Have you heard about the Adverse Childhood Experiences (or ACEs) study? The study looked at three categories of negative childhood experience:
- Abuse. This category included emotional, physical, and sexual abuse;
- Neglect. This category included physical and emotional neglect; and
- Family dysfunction. This category included growing up in a household where there was substance abuse, mental illness, violent treatment of a mother or stepmother, parental separation/divorce, or where a member of the household went to prison.
In the study over 17,000 people receiving physical exams completed confidential surveys about their childhood experiences and current health status and behaviors. This information was combined with their physical exam results to form the study’s findings. Study participants were given a score between 0 and 10 based on how many of ACEs they said they experienced.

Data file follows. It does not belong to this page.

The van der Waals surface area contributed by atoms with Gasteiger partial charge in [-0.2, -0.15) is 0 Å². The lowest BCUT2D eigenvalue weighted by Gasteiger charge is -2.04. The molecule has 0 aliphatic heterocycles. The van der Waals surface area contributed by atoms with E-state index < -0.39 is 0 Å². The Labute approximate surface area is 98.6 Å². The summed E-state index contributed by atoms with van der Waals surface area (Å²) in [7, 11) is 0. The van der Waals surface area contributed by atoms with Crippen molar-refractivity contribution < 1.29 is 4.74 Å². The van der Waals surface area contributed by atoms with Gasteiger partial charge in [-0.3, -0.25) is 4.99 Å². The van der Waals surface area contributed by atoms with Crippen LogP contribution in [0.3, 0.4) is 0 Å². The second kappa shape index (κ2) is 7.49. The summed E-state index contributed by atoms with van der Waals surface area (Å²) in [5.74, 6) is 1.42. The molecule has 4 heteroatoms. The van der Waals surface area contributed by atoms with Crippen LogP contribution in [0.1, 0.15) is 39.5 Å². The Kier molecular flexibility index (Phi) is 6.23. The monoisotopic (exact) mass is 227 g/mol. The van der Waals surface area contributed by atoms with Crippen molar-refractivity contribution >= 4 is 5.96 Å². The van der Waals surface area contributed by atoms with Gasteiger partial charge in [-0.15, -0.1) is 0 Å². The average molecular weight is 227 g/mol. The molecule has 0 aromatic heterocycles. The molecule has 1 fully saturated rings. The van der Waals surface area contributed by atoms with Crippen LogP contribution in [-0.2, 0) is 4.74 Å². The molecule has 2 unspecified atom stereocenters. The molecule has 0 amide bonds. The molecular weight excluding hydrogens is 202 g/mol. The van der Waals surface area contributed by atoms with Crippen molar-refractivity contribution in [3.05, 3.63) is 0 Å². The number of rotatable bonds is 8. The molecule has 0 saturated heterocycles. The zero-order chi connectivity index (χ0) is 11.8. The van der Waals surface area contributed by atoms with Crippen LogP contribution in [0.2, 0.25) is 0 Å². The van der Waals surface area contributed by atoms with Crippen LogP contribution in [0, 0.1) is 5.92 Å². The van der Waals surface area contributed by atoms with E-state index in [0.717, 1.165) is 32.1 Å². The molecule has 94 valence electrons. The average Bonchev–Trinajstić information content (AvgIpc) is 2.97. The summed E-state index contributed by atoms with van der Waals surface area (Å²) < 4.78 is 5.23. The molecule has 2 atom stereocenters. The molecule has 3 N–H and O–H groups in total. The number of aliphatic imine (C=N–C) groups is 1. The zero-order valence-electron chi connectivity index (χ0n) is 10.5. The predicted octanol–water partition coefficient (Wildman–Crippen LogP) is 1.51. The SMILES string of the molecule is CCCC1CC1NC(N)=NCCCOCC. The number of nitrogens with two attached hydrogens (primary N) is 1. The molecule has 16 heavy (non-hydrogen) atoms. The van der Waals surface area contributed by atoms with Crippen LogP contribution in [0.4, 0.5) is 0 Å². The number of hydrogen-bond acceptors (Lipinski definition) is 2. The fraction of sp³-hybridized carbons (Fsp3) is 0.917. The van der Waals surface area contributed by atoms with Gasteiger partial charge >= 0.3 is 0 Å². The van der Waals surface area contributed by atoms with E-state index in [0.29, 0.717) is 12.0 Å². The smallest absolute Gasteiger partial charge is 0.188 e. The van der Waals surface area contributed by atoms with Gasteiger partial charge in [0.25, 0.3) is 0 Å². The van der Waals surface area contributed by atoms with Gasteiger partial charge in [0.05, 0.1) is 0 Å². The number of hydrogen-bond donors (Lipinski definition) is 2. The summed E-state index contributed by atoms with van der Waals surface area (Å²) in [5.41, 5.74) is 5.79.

This study made it clear that what happens when we are young can have a lifelong impact on our health and the quality of our lives.
The ACE study revealed dramatic links between adverse childhood experiences and risky behavior, psychological issues, serious illness, and life expectancy. Indeed, people with six or more ACEs died nearly 20 years earlier on average than those without ACEs.
Child trauma affects all of us. Consider the financial impact on society: the CDC estimates the lifetime costs associated with child maltreatment at $124 billion.
Focusing on Prevention
Past issues of this publication have talked about trauma and how important it is that our work with child welfare-involved families be trauma-informed. While this is essential, this issue of Practice Notes will focus on what the NC Division of Social Services is doing and what you and your agency can do to prevent child trauma from happening in the first place.
Contents of this Issue